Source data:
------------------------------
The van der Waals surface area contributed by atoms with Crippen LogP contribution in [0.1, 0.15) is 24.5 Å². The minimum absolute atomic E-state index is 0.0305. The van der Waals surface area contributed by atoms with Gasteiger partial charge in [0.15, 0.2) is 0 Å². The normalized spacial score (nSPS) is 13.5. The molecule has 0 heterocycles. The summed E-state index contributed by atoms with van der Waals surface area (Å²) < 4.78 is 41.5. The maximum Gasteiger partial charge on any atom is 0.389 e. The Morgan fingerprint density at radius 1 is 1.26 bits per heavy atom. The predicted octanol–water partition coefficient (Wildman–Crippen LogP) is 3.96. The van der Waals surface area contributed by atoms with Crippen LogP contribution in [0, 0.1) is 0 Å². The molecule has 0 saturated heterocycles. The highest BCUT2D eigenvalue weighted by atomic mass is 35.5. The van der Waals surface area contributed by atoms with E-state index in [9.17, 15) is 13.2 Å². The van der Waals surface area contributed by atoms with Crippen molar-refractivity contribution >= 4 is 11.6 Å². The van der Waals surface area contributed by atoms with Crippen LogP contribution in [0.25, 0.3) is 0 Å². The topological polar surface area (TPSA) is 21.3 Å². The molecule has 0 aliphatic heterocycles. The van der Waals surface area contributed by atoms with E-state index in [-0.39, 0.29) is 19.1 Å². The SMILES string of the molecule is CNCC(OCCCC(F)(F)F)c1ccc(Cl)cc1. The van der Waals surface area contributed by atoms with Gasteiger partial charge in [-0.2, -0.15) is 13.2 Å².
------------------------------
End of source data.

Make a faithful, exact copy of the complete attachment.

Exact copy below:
The van der Waals surface area contributed by atoms with Crippen LogP contribution in [0.1, 0.15) is 24.5 Å². The minimum absolute atomic E-state index is 0.0305. The van der Waals surface area contributed by atoms with Gasteiger partial charge in [0.15, 0.2) is 0 Å². The normalized spacial score (nSPS) is 13.5. The molecule has 0 heterocycles. The summed E-state index contributed by atoms with van der Waals surface area (Å²) < 4.78 is 41.5. The maximum Gasteiger partial charge on any atom is 0.389 e. The Morgan fingerprint density at radius 1 is 1.26 bits per heavy atom. The predicted octanol–water partition coefficient (Wildman–Crippen LogP) is 3.96. The van der Waals surface area contributed by atoms with Crippen LogP contribution in [0, 0.1) is 0 Å². The molecule has 0 saturated heterocycles. The highest BCUT2D eigenvalue weighted by atomic mass is 35.5. The van der Waals surface area contributed by atoms with E-state index in [9.17, 15) is 13.2 Å². The van der Waals surface area contributed by atoms with Crippen molar-refractivity contribution >= 4 is 11.6 Å². The van der Waals surface area contributed by atoms with Crippen LogP contribution in [0.25, 0.3) is 0 Å². The topological polar surface area (TPSA) is 21.3 Å². The molecule has 0 aliphatic heterocycles. The van der Waals surface area contributed by atoms with E-state index in [-0.39, 0.29) is 19.1 Å². The SMILES string of the molecule is CNCC(OCCCC(F)(F)F)c1ccc(Cl)cc1. The van der Waals surface area contributed by atoms with Gasteiger partial charge in [-0.2, -0.15) is 13.2 Å².